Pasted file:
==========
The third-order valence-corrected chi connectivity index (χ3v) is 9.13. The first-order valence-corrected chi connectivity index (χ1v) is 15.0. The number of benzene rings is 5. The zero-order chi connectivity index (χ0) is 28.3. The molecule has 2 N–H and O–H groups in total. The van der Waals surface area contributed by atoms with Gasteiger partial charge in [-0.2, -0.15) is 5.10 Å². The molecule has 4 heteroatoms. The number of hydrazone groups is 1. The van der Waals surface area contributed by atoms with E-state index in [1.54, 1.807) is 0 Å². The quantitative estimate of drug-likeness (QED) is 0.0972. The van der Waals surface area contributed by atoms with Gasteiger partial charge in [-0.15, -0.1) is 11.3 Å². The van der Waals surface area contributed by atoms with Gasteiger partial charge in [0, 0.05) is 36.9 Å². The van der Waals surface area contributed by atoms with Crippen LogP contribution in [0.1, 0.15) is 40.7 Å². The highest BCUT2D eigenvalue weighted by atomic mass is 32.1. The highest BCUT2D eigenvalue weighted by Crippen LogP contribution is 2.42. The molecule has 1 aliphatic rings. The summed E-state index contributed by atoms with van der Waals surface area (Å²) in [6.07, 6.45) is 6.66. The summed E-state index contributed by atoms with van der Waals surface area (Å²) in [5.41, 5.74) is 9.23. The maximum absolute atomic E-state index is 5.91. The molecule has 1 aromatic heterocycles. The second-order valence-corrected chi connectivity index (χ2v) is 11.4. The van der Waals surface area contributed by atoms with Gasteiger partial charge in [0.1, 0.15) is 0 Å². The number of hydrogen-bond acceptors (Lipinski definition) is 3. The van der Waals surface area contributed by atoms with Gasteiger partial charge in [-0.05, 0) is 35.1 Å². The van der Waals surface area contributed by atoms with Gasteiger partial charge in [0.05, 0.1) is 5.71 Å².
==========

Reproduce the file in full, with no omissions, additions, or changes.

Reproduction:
The third-order valence-corrected chi connectivity index (χ3v) is 9.13. The first-order valence-corrected chi connectivity index (χ1v) is 15.0. The number of benzene rings is 5. The zero-order chi connectivity index (χ0) is 28.3. The molecule has 2 N–H and O–H groups in total. The van der Waals surface area contributed by atoms with Gasteiger partial charge in [-0.2, -0.15) is 5.10 Å². The molecule has 4 heteroatoms. The number of hydrazone groups is 1. The van der Waals surface area contributed by atoms with E-state index in [1.54, 1.807) is 0 Å². The quantitative estimate of drug-likeness (QED) is 0.0972. The van der Waals surface area contributed by atoms with Gasteiger partial charge in [-0.15, -0.1) is 11.3 Å². The van der Waals surface area contributed by atoms with Gasteiger partial charge in [0, 0.05) is 36.9 Å². The van der Waals surface area contributed by atoms with Crippen LogP contribution in [0.1, 0.15) is 40.7 Å². The highest BCUT2D eigenvalue weighted by atomic mass is 32.1. The highest BCUT2D eigenvalue weighted by Crippen LogP contribution is 2.42. The molecule has 1 aliphatic rings. The summed E-state index contributed by atoms with van der Waals surface area (Å²) in [6.07, 6.45) is 6.66. The summed E-state index contributed by atoms with van der Waals surface area (Å²) in [5.41, 5.74) is 9.23. The maximum absolute atomic E-state index is 5.91. The molecule has 1 aromatic heterocycles. The second-order valence-corrected chi connectivity index (χ2v) is 11.4. The van der Waals surface area contributed by atoms with Gasteiger partial charge in [0.1, 0.15) is 0 Å². The number of hydrogen-bond acceptors (Lipinski definition) is 3. The van der Waals surface area contributed by atoms with Gasteiger partial charge in [-0.05, 0) is 35.1 Å². The van der Waals surface area contributed by atoms with Gasteiger partial charge in [0.05, 0.1) is 5.71 Å².